Sir Richard Branson has called on the Office of Fair Trading to intervene after satellite broadcaster BSkyB bought a stake in ITV.
Sir Richard said BSkyB wanted to "strongly influence" ITV
BSkyB spent £940m on 17.9% of ITV shares late on Friday - a move widely seen as a way of scuppering a move by NTL to take over ITV.
Sir Richard, NTL's biggest stakeholder, said BSkyB's move was "a blatant attempt to distort competition".
But BSkyB has hit back, saying it had done nothing wrong.
Sir Richard said he may also complain to the European Commission and regulator Ofcom.
He became a 10.5% shareholder in NTL when he sold Virgin Mobile to the firm earlier this year.
Earlier this month, NTL said it had approached ITV about combining the two companies. The offer was reported to be more than £5bn.
"BSkyB's move is a blatant attempt to distort competition even further by blocking any attempt to create a strong and meaningful competitor," Sir Richard said.
"BSkyB is positioned to strongly influence ITV's operations in a manner that favours BSkyB's long-term plans rather than the interests of the other 82% percent of ITV shareholders who weren't offered a sweetheart deal on Friday."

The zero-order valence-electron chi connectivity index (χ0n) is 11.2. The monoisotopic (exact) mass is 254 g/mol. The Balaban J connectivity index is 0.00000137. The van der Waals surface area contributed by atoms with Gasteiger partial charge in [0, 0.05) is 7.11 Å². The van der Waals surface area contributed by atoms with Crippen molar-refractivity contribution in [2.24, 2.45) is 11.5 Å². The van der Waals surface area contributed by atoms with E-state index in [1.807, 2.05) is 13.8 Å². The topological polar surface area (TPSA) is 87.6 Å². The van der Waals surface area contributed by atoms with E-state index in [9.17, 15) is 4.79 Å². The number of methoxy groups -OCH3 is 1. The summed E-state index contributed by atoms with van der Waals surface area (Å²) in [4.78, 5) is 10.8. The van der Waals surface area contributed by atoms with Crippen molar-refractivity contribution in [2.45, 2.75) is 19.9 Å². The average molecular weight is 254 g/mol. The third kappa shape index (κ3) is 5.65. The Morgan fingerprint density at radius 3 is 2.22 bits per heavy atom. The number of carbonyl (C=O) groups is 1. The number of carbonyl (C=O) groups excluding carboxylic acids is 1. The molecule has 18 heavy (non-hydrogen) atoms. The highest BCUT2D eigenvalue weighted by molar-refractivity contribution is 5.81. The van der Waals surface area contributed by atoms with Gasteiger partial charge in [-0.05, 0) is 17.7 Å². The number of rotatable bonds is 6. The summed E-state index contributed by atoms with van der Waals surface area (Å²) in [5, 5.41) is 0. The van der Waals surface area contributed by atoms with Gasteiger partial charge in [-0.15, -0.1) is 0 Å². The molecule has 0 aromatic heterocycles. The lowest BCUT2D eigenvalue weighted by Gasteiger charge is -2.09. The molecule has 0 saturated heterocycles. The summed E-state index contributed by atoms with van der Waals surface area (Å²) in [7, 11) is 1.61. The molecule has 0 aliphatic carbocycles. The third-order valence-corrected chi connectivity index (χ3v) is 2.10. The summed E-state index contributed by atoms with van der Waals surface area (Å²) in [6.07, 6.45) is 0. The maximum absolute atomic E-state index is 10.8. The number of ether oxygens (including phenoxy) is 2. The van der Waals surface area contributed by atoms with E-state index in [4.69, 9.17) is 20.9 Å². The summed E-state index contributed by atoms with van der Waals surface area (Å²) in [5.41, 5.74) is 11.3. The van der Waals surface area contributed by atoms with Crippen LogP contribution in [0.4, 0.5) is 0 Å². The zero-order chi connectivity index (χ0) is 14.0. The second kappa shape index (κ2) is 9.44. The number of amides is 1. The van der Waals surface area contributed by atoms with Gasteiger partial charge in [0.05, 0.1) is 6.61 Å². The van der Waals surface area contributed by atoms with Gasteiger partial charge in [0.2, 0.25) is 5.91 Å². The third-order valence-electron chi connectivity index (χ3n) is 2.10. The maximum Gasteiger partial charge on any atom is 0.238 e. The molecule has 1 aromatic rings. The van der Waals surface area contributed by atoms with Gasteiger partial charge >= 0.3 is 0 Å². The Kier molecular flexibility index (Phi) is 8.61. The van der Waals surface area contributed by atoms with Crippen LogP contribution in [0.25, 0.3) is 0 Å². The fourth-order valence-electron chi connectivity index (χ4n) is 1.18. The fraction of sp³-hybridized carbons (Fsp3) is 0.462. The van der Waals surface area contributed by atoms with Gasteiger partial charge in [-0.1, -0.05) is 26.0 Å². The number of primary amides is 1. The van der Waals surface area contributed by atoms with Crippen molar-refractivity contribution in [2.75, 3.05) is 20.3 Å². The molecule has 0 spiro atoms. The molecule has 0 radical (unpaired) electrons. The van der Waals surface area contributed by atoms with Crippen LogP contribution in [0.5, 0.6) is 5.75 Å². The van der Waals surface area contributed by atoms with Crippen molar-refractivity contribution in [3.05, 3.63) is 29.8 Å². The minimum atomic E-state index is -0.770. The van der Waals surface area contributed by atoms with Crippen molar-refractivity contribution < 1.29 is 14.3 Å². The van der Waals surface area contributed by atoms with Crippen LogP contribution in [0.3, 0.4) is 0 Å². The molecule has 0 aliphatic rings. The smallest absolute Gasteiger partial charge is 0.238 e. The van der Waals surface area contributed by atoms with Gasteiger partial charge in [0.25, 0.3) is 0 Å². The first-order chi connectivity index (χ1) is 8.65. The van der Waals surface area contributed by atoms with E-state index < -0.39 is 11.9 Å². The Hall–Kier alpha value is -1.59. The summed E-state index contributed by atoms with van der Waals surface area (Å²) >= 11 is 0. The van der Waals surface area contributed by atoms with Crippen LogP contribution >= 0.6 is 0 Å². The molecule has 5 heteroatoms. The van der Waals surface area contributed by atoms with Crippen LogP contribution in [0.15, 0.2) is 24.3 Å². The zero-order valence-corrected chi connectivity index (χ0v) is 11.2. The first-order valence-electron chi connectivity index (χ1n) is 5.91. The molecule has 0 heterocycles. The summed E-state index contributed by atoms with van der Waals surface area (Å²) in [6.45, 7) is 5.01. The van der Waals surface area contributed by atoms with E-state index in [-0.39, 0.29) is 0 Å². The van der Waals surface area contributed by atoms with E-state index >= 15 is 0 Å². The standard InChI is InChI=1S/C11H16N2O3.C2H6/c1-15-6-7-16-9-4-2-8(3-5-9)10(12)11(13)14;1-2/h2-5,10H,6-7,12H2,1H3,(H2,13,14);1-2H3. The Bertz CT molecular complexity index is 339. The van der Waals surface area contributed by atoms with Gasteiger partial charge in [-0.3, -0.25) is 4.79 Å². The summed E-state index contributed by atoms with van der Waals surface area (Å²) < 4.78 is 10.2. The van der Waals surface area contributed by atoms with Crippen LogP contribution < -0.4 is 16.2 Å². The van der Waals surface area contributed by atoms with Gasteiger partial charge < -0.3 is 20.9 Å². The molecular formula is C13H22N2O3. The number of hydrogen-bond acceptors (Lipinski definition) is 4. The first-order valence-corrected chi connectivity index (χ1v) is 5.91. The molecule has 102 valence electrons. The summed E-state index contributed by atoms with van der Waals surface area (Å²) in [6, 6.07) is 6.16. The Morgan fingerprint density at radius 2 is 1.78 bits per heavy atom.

Current UK media ownership rules mean the satellite broadcaster is prevented from controlling more than 20% in ITV.
And BSkyB said that because its stake was below this threshold, it was entitled to invest.
"Sir Richard seems to believe that he and his partners in NTL-Telewest have a unique right to acquire ITV," a company statement said.
Mr Branson's spokesman, Will Whitehorn, said earlier that that BSkyB had taken a stake in ITV "in order to prevent a transformational deal that would have increased competition in the UK".
"This is a blatant breach, if not of the broadcasting legislation, then of the Enterprise Act," he said.
Mr Whitehorn added that BSkyB - which is 39% owned by Rupert Murdoch's News Corporation - had made it clear it "did not intend to be a passive investor".
But an unnamed BSkyB director told the Financial Mail it had taken large amounts of legal advice before amassing the stake in ITV.
"We are confident we are protected against any Branson-style attack," he said.
Earlier reports suggested Germany's RTL may also make a bid - though those rumours appear to have cooled.
ITV has been under pressure after being hit by declining advertising revenue. It is also without a chief executive.